The Order stems from a general investigation launched by the Garante in relation to the marketing and profiling activities undertaken by telecommunications operators. The Garante’s investigation of Tiscali was varied and covered (i) policies and consent mechanisms for processing personal data; (ii) call-back services through pop-ups; (iii) the use of the “soft-spam exemption” provided in Article 130(4) of Legislative Decree No. 196/2003 (Italian Data Protection Code); (iv) managing denials of and objections to processing; and (v) retention of personal data for marketing and profiling purposes.
The Order provides various legal insights into the relationship between the GDPR and the processing activities of telecommunications operators with reference to the practices listed above.
The most important conclusion reached by the Garante concerns the amount of time personal data collected for marketing purposes can be retained. According to the Garante, “Retaining personal data for marketing purposes until such time as the data subject revokes their consent for the processing, in accordance with Article 7 of the GDPR, is inappropriate, given that the data subject may well never change their preference or may leave it unchanged for years”.
To support this, the Garante cited the cornerstone loyalty card decision of February 24, 2005 (“Loyalty Card Order”), a parameter used in the years following its adoption. According to the Loyalty Card Order, personal data could be retained for a maximum of 12 or 24 months, respectively for profiling and marketing purposes related to loyalty card activities. In the Order, the Garante expressly stated that even though the Loyalty Card Order is no longer binding, it should still be used as a guideline, as should the data retention periods prescribed therein.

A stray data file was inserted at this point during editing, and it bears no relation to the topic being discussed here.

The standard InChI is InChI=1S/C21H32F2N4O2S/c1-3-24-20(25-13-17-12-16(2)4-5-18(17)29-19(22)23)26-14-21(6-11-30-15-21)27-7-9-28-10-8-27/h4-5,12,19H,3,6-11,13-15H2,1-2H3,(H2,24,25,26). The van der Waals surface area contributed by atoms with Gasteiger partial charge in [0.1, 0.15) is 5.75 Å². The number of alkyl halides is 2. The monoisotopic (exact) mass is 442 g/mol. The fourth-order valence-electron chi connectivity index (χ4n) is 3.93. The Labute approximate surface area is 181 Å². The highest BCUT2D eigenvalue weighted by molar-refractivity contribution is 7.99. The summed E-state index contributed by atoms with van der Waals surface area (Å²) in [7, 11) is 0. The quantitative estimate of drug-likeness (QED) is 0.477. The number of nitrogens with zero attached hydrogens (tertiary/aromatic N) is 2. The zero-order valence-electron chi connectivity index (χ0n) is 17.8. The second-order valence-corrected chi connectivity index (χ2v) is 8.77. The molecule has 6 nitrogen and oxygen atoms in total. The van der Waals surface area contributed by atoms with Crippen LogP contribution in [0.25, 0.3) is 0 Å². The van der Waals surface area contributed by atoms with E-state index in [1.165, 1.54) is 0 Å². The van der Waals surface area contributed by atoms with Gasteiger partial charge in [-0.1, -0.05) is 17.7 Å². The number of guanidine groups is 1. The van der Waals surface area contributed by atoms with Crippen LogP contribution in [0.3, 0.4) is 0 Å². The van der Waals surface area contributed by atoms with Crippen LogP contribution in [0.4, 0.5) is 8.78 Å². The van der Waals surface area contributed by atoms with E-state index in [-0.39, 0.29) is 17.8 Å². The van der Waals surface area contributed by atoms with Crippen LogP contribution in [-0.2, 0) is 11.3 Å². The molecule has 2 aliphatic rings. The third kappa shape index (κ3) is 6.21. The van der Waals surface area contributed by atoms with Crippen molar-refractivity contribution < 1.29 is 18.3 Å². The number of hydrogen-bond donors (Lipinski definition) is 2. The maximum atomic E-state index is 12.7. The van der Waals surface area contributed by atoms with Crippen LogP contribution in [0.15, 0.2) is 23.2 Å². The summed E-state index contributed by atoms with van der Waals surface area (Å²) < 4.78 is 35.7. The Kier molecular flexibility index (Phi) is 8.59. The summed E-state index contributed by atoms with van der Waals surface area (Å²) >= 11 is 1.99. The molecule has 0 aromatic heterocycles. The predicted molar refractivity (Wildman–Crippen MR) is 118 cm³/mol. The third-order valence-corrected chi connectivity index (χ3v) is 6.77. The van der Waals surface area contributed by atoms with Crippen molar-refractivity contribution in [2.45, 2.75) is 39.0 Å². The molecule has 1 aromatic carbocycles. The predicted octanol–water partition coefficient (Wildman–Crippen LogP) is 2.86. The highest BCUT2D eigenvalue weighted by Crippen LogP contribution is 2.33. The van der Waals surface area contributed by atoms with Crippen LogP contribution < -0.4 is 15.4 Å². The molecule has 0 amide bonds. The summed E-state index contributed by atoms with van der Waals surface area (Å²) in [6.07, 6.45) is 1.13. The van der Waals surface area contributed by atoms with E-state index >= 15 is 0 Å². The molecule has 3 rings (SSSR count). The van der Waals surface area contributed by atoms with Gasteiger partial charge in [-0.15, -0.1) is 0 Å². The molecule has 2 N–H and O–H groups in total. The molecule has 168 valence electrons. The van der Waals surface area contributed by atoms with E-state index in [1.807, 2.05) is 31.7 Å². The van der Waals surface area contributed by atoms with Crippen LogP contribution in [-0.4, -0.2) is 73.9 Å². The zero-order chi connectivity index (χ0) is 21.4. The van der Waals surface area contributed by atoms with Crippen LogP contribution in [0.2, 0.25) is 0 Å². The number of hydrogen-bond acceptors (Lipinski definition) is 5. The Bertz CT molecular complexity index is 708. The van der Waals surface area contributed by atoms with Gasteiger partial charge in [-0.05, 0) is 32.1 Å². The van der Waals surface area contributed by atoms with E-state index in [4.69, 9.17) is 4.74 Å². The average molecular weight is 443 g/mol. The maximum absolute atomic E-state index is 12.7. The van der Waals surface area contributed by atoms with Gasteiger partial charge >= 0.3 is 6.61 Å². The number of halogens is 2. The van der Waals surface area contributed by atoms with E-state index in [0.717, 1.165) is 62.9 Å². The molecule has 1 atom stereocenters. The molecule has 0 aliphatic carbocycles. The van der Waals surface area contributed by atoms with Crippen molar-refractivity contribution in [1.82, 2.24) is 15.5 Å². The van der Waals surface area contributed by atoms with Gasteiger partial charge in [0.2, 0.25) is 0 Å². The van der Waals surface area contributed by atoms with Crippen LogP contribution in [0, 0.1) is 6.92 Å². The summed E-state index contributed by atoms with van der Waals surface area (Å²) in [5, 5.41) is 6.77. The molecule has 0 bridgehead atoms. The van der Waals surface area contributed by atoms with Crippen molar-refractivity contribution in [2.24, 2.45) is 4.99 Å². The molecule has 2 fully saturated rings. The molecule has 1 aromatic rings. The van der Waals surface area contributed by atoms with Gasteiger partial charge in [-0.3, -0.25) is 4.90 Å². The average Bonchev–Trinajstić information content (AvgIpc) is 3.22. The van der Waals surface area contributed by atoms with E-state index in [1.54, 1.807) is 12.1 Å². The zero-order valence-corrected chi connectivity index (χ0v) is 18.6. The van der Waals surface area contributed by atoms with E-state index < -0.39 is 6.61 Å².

In light of the above, the Garante’s reasoning is that when the principle of accountability is applied to a sensitive matter such as data retention and balanced with the other fundamental principles in the GDPR, the data controller cannot adhere to that principle while deviating widely from the prescriptions of the Loyalty Card Order. In other words, the Garante sees retaining personal data for marketing purposes until the data subject revokes their consent under Article 7 GDPR as incompatible with the principle of retention limitation.
The Order seems to mark a change in the Garante’s approach to data retention for marketing purposes and could potentially significantly affect market operators significantly. Only time will tell whether this will be a standalone decision, or if it is poised to become the Garante’s consolidated approach to such processing activities.